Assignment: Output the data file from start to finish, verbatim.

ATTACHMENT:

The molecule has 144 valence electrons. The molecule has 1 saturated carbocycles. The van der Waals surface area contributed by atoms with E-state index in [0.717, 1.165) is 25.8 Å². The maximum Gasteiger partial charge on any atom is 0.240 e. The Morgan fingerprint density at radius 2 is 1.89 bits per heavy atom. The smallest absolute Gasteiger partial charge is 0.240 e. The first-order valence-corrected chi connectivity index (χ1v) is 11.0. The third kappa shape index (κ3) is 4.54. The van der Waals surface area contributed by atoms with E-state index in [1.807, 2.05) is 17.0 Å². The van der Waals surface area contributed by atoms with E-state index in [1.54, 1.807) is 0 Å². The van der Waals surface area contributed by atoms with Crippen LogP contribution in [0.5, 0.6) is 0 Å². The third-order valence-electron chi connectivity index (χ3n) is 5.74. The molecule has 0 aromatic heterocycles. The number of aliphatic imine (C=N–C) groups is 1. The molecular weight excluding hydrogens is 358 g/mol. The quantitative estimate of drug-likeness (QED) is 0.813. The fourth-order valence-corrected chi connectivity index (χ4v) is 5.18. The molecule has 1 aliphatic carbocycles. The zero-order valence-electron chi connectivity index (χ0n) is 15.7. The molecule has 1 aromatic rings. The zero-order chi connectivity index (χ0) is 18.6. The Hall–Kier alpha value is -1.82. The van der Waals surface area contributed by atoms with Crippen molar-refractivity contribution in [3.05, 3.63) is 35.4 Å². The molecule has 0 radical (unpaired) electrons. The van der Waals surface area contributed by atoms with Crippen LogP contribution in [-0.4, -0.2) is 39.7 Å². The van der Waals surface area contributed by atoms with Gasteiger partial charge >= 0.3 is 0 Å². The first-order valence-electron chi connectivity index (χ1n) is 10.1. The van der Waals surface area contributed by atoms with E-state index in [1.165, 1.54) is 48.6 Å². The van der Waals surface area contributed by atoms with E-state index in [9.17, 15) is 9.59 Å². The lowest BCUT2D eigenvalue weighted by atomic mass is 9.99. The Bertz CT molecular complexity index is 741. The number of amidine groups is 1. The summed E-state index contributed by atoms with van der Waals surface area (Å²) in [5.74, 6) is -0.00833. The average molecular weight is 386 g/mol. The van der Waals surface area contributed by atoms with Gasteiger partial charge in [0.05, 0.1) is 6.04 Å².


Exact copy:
The molecule has 144 valence electrons. The molecule has 1 saturated carbocycles. The van der Waals surface area contributed by atoms with E-state index in [0.717, 1.165) is 25.8 Å². The maximum Gasteiger partial charge on any atom is 0.240 e. The Morgan fingerprint density at radius 2 is 1.89 bits per heavy atom. The smallest absolute Gasteiger partial charge is 0.240 e. The first-order valence-corrected chi connectivity index (χ1v) is 11.0. The third kappa shape index (κ3) is 4.54. The van der Waals surface area contributed by atoms with E-state index in [1.807, 2.05) is 17.0 Å². The van der Waals surface area contributed by atoms with E-state index in [1.54, 1.807) is 0 Å². The van der Waals surface area contributed by atoms with Crippen LogP contribution in [0.5, 0.6) is 0 Å². The third-order valence-electron chi connectivity index (χ3n) is 5.74. The molecule has 0 aromatic heterocycles. The number of aliphatic imine (C=N–C) groups is 1. The molecular weight excluding hydrogens is 358 g/mol. The quantitative estimate of drug-likeness (QED) is 0.813. The fourth-order valence-corrected chi connectivity index (χ4v) is 5.18. The molecule has 1 aliphatic carbocycles. The zero-order valence-electron chi connectivity index (χ0n) is 15.7. The molecule has 1 aromatic rings. The zero-order chi connectivity index (χ0) is 18.6. The Hall–Kier alpha value is -1.82. The van der Waals surface area contributed by atoms with Crippen molar-refractivity contribution in [3.05, 3.63) is 35.4 Å². The molecule has 0 radical (unpaired) electrons. The van der Waals surface area contributed by atoms with Crippen LogP contribution in [-0.4, -0.2) is 39.7 Å². The van der Waals surface area contributed by atoms with Gasteiger partial charge >= 0.3 is 0 Å². The first-order valence-electron chi connectivity index (χ1n) is 10.1. The van der Waals surface area contributed by atoms with E-state index in [1.165, 1.54) is 48.6 Å². The van der Waals surface area contributed by atoms with E-state index in [9.17, 15) is 9.59 Å². The lowest BCUT2D eigenvalue weighted by atomic mass is 9.99. The Bertz CT molecular complexity index is 741. The number of amidine groups is 1. The summed E-state index contributed by atoms with van der Waals surface area (Å²) in [5.74, 6) is -0.00833. The average molecular weight is 386 g/mol. The van der Waals surface area contributed by atoms with Gasteiger partial charge in [0.05, 0.1) is 6.04 Å².